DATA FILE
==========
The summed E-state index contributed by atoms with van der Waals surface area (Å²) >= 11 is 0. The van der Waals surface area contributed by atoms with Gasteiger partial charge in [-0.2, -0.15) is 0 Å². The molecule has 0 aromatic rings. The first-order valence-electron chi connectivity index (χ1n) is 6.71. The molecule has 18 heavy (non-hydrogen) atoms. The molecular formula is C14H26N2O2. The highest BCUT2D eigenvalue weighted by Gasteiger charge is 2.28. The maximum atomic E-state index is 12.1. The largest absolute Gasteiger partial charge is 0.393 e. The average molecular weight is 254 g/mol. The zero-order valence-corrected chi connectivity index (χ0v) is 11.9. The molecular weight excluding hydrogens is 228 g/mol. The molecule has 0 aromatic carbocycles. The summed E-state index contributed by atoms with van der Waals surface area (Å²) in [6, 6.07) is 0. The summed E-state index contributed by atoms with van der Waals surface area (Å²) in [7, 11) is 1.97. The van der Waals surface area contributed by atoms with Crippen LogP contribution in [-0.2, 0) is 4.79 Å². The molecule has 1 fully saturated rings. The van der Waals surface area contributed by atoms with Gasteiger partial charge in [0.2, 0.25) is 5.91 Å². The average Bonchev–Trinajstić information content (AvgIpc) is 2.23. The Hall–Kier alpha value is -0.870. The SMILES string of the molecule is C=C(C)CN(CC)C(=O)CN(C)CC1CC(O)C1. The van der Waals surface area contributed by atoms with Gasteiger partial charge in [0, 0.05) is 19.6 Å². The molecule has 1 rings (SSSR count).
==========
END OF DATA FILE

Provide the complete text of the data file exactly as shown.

The summed E-state index contributed by atoms with van der Waals surface area (Å²) >= 11 is 0. The van der Waals surface area contributed by atoms with Gasteiger partial charge in [-0.2, -0.15) is 0 Å². The molecule has 0 aromatic rings. The first-order valence-electron chi connectivity index (χ1n) is 6.71. The molecule has 18 heavy (non-hydrogen) atoms. The molecular formula is C14H26N2O2. The highest BCUT2D eigenvalue weighted by Gasteiger charge is 2.28. The maximum atomic E-state index is 12.1. The largest absolute Gasteiger partial charge is 0.393 e. The average molecular weight is 254 g/mol. The zero-order valence-corrected chi connectivity index (χ0v) is 11.9. The molecular weight excluding hydrogens is 228 g/mol. The molecule has 0 aromatic carbocycles. The summed E-state index contributed by atoms with van der Waals surface area (Å²) in [6, 6.07) is 0. The summed E-state index contributed by atoms with van der Waals surface area (Å²) in [7, 11) is 1.97. The van der Waals surface area contributed by atoms with Crippen LogP contribution in [-0.2, 0) is 4.79 Å². The molecule has 1 fully saturated rings. The van der Waals surface area contributed by atoms with Gasteiger partial charge in [0.2, 0.25) is 5.91 Å². The average Bonchev–Trinajstić information content (AvgIpc) is 2.23. The Hall–Kier alpha value is -0.870. The SMILES string of the molecule is C=C(C)CN(CC)C(=O)CN(C)CC1CC(O)C1. The van der Waals surface area contributed by atoms with Gasteiger partial charge in [0, 0.05) is 19.6 Å². The molecule has 1 rings (SSSR count).